MANAUS, Brazil -- England's manner of defeat was hardly unfamiliar.
A quality opponent was matched for large portions of a game and given some frights, but then a heavy price was paid for defensive foibles. Next came a frantic but fading chase for an equaliser, in which players of top Premier League class suddenly lost their technique and direction as the aforementioned opponent of doughty poise held them expertly at arm's length.
So was the tale of England's night against Italy. Once Mario Balotelli had scored with 40 minutes to play, they rarely looked capable of conjuring an equaliser. Meanwhile, Italy looked ever more assured as time ticked on.
"It's never easy to take positives when you have lost," a down-but-not-out Roy Hodgson said. "My gut feeling is that we did some very good things. Unfortunately, we conceded that second goal. However hard we tried, we could not produce the necessary quality."
Similar words have been delivered by all of the England manager's predecessors: even World Cup winner Alf Ramsey ending up saying such things. At least Hodgson's team have two games to save themselves. In losing to Costa Rica in Forteleza, Uruguay looked vulnerable to the type of rapid surges England showed off in their impressive first-half attacking performance.
"The fact is that if you lose the first game, you know you have to win the next two," Hodgson said. "There's no way you can drift. We and Uruguay are on the back foot."
However, even if the next two matches are negotiated, few could predict great things for England if more decent opposition should come into view. The hopes and expectations of the happy camp that has been enjoyed in Rio were extinguished by a performance all too familiar for four decades. The English know their fate before international tournaments begin, though the same thing happening repeatedly never makes it much easier. Even Manaus' flashes of flair are almost certainly not enough to prevent a sinking feeling.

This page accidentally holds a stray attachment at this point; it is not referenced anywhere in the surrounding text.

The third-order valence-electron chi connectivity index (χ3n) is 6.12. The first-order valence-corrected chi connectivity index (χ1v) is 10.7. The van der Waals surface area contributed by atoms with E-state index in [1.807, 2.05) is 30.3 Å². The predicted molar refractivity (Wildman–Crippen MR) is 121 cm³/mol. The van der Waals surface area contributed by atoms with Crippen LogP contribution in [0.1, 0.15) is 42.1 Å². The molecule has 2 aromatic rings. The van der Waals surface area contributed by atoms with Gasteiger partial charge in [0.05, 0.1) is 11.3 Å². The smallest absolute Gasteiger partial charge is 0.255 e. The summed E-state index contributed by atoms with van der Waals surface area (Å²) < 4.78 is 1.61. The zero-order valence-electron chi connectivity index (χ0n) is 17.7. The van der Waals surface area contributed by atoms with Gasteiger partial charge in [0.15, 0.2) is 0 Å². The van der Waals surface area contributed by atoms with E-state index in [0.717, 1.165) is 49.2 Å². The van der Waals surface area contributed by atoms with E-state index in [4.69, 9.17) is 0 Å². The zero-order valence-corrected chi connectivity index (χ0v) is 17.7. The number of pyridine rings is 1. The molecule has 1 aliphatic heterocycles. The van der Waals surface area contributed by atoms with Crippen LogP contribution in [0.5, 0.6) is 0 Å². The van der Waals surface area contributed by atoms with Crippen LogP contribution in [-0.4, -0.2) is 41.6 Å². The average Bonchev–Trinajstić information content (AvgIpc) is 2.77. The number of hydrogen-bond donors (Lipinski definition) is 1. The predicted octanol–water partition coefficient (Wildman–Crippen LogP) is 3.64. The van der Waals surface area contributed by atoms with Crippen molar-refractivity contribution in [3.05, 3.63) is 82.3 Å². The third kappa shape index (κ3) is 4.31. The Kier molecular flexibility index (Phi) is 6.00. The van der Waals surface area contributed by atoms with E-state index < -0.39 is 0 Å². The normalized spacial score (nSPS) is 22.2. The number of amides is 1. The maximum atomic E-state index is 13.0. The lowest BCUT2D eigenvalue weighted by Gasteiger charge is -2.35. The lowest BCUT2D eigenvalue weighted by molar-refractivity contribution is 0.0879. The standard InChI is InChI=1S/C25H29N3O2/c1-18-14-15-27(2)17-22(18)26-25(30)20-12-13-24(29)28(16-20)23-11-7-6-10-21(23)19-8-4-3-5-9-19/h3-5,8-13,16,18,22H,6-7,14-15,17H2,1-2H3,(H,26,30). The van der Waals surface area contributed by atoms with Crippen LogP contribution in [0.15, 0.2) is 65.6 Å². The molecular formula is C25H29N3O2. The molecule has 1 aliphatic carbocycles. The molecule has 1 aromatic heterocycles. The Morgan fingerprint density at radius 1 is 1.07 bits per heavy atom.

While waiting for Hodgson to deliver his postmatch verdict at the news conference in the bowels of the Arena Amazonia, a gallows humour joke was cracked that England might leave Brazil before the delegation of Her Majesty's Press Corps had finished taking their course of anti-malarial tablets.
Upon his eventual arrival, Hodgson argued that his team had played very well indeed. In the first half, Raheem Sterling had looked the player that had been hoped for, once the exciting news of his selection escaped the grapevine earlier in the day. Eventually, though, as time ticked on, he faded like the rest.
"I thought the young players did well, I have to say," Hodgson said. "Sterling was as bright as we hoped he would be. None of those players let me down or let the country down."
The Wayne Rooney question continues to linger, after a performance that featured the sublime -- his pass for Daniel Sturridge's goal -- and the ridiculous -- his dereliction of the covering role with which he was supposed to augment Leighton Baines. Back in England, TV debates raged, but Hodgson leapt to his forward's defence.
"We wanted to get Sterling around (Andrea) Pirlo, and that meant to move Wayne Rooney," Hodgson said in explanation of Rooney's positioning. "It's very harsh if they are going to criticise Rooney because I thought he played well."
Elsewhere, Glen Johnson was not nearly as terrible as he had been in three buildup matches, though on the debit side, Baines put in a showing to make a nation yearn for Ashley Cole's calm.
There are walking wounded, not least among them Hodgson's backroom staff. Physio Gary Lewin's broken ankle, suffered while celebrating Daniel Sturridge's equaliser, ends the veteran magic sponge merchant's tournament.
On the playing side, most of England's players ended the match looking exhausted; Manaus was no place to chase a game. Steven Gerrard looked particularly lacking of energy in the latter stages, especially once Jordan Henderson departed after running himself into the ground.
"The tempo of the game was very fast," Hodgson said. "There were no signs of the game being played at a pace that suited the heat."
That rather begged the question of why his players had not been ordered to conserve more energy for a second half in which the quality of their output dipped significantly below a level to threaten the Italians.
Hodgson was loathe to blame the conditions and even -- and rather oddly -- suggested that his team had dealt with the humidity better than the Italians.
"We should have been tiring until the end of the game," he said. "But we were playing the game in the Italian half. Pirlo and Daniele de Rossi are excellent players, very experienced, and we take our hats off to their skill, but in the second half we dealt with them very well."
He ignored the ease with which Italy's defenders held off England's ever less inventive efforts and the fact that Pirlo had already got his team's job done by those fading moments. Being beaten by superior opposition was no shame for England, and there had been bright moments, but the familiarity of defeat offered bleak hopes for Brazil.